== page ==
Thailand hit by African horse sickness, over 100 horses killed

File photo of a horse. More than 100 horses have died from African Horse Sickness in Thailand. PHOTO ILLUSTRATION: UNSPLASH

BANGKOK (REUTERS) - More than 100 horses have died from African horse sickness (AHS) in Thailand, government data showed, in the South-east Asian country's first instance of the illness that affects only animals.

"This disease has just occurred in Thailand. We've never had it in the past," the director-general of the Department of Livestock Development, Mr Sorawit Thanito, said on Thursday (April 2).

The government has quarantined sick horses to limit the spread of the disease, Mr Sorawit said.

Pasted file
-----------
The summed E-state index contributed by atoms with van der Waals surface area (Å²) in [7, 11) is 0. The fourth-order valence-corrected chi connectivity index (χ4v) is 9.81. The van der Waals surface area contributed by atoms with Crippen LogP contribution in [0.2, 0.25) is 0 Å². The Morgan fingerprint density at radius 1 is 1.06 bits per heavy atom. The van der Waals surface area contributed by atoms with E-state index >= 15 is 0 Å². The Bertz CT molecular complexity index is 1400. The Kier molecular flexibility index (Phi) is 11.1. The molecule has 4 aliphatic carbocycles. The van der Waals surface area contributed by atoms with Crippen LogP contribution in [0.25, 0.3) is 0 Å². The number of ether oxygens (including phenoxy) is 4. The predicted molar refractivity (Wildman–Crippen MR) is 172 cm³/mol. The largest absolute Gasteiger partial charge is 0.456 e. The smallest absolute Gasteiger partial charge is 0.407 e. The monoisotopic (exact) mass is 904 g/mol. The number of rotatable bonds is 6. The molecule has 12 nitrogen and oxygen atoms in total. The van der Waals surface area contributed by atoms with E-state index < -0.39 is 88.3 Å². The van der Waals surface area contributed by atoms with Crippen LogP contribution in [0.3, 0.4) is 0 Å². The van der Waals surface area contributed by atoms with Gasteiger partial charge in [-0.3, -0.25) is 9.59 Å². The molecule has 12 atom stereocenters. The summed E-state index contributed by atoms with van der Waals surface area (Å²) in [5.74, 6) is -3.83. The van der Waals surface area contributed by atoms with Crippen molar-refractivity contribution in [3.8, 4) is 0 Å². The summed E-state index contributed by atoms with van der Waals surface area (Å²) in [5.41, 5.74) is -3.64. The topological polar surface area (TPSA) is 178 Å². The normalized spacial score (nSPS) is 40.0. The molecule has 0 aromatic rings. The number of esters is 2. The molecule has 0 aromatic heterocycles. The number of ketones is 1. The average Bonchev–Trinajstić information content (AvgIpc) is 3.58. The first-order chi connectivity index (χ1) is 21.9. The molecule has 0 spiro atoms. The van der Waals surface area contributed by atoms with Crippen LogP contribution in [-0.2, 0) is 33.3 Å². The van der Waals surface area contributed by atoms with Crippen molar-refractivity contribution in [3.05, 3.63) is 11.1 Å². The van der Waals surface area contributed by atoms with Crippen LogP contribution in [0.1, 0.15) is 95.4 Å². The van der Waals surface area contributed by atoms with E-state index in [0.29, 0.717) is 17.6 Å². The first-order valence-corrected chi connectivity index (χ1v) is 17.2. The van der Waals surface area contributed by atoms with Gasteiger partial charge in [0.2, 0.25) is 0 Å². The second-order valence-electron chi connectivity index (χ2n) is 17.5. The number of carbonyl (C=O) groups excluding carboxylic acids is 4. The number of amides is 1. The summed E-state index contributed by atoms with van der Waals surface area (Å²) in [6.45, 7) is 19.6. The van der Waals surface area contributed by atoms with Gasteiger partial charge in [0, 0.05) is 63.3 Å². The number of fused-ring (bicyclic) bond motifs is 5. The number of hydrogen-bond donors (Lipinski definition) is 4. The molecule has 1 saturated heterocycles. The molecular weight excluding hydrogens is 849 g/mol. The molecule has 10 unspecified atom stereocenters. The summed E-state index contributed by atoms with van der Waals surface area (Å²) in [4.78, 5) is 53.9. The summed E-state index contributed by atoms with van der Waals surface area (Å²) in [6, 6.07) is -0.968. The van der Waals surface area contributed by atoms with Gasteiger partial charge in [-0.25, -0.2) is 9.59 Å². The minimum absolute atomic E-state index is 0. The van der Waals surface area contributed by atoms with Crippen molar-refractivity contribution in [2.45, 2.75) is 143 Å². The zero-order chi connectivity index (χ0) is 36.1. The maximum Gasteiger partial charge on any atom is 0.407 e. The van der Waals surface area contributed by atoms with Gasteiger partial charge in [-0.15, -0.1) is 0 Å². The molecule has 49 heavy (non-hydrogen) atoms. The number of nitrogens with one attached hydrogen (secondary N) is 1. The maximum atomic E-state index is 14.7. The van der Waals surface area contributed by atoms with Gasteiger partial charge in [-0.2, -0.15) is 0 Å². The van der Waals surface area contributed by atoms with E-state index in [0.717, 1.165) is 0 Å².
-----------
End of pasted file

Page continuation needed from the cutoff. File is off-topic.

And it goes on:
At least 131 horses have died across four provinces, latest government data showed.

"We have to investigate how this virus got to Thailand," he said, adding that the government was notified in late March of AHS in the country.

Horses suffering from the illness can have fevers of over 39 deg C, difficulty in breathing and bleeding in the eyes.

There have been no reported cases of AHS in humans and it was not related to the outbreak of the new coronavirus, Mr Sorawit said.

The World Organisation for Animal Health (OIE) suspended Thailand's status as an "AHS-free country" on March 27.

AHS is endemic in the central tropical regions of Africa, from whence it spreads regularly to Southern Africa and occasionally to North Africa, according to the OIE.

Myanmar and Kyrgyzstan had their AHS-free statuses suspended in 2018.

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